If you are concerned about their safety or your safety, call 911 or your local distress line.

Think about some things you can do that would make you feel more comfortable to start talking about your own mental health, or things you can do if someone shares their mental health challenges with you.

Write these things down so you can go back to them when you need them...... 

For more info and resources on mental health and mental illnesses ...and when and where to get help.... check out

Brought to you by Ottawa Public Health with support from Bell Let's Talk

Reducing Stigma

The stigma around mental illnesses can keep people from getting the help they need and keep people from supporting each other through difficult times. Everyone can help to reduce stigma in our community. Get some ideas about how we can all help decrease stigma.

Reducing Stigma Activity Guide

Stigma is a set of negative beliefs and prejudices about a group of people, as well as negative behaviors towards groups of people. Many people face stigma because of their race, religion, gender, sexuality, economic situation and a variety of other things.

 Reducing Stigma Activty Guide (PDF) 2MB


Have you ever felt left out or judged by people because they thought you were different from them?

Maybe you've been discriminated against?

How did this affect you?

Maybe you felt misunderstood...embarrassed, alone, or even afraid?

That is what stigma might feel like.

So what is stigma?

Stigma is a set of negative beliefs, and prejudices, about a group of people Stigma also includes negative behaviors towards groups of people. Many people face stigma because of their race, religion, sexuality, gender, economic situation and a variety of other things.

People living with mental illnesses often face stigma and discrimination. This can make them feel ashamed, hopeless, distressed, reluctant to get help or accept help and feel like they are to blame for their illness.

In fact, almost half of Canadians thought people use the term mental illness as an excuse for bad behavior, and 27% said they would be fearful of being around someone who has a serious mental illness.

Why do some people think this way?

Well...many years ago, mental illnesses were not well understood. We didn't know how mental illnesses influenced a person's brain or affected their thoughts, feelings and behaviors.

People with mental illnesses were not treated with the support they needed, and were considered outcasts or even dangerous.

To end stigma, people need to understand and accept that mental illnesses are like any other health conditions and need the right treatment. 

We would never say to someone "just think positively and your diabetes will go away"   But how many times have you heard "try to be happy...think positively...don't be so depressed. You have so many good things in your life."

Let's look at an example of how stigma can hurt someone.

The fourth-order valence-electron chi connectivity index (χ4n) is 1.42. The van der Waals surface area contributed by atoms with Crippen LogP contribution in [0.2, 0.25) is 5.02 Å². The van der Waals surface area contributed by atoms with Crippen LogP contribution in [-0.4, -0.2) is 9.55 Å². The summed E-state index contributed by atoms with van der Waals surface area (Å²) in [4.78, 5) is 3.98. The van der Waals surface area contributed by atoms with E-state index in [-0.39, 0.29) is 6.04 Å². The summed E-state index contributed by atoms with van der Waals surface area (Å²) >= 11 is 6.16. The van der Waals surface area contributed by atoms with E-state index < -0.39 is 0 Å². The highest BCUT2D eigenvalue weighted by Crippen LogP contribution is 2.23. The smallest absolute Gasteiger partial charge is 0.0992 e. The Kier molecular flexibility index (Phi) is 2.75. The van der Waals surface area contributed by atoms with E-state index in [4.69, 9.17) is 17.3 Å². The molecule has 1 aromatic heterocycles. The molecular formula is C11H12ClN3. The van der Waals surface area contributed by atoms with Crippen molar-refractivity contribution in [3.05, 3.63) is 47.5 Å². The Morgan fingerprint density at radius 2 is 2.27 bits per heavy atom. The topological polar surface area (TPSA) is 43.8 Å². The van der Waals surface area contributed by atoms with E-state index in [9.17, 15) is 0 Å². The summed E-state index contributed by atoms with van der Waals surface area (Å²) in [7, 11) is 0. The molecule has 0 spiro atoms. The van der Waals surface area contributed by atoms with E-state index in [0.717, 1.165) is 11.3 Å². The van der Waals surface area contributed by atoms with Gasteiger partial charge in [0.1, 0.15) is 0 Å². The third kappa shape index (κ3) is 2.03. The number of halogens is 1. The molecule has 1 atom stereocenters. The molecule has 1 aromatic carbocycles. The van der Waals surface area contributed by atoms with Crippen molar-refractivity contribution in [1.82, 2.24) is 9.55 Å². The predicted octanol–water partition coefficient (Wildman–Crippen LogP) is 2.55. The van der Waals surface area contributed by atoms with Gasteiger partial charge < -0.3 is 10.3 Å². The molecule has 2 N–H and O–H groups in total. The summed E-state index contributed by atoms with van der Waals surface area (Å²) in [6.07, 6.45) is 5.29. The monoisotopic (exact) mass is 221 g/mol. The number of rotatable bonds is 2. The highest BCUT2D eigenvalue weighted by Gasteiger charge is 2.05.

Stephan is a first year university student. He likes his program and has some new friends.  

However, Stephan feels stressed and overwhelmed by all of his schoolwork and being away from home. He is not feeling like himself and most days he doesn't want to get out of bed. He's afraid his friends will think he's weak if he tells them ...and he doesn't want anyone seeing him at the clinic so he doesn't reach out for help on campus...

His feelings get worse...and he's having a hard time staying in school.

Like with Stephan, the stigma people experience often prevents them from getting help and support from family, friends and professionals.

We know from research that the sooner someone gets help, the better the outcome will be. This is true for all health conditions, including mental illnesses. can we reduce stigma and help people like Stephan? 

  1. Think about your own feelings about mental illnesses. Do you have biases or judge people?
  2. Be aware of language: avoid using words that can be hurtful like "psycho" or "crazy"....
  3. Think about and discuss what you see in the media: How people with mental illnesses are shown in the media is not always accurate or fair...
  4. Learn more about mental illnesses: check out trusted websites like the Canadian Mental Health Association or Bell Let's Talk
  5. Explore opportunities for relationships with people in your life who have mental health challenges and illnesses.

After watching this video, make a list of ways you can help yourself and your communities become more accepting of all people including those of us living with mental illness.

Think about one thing you can do now to help reduce stigma around mental illness?

It could be a small thing like not using hurtful and labeling words...

It could be reaching out to someone who you think might be struggling and encouraging them to get help...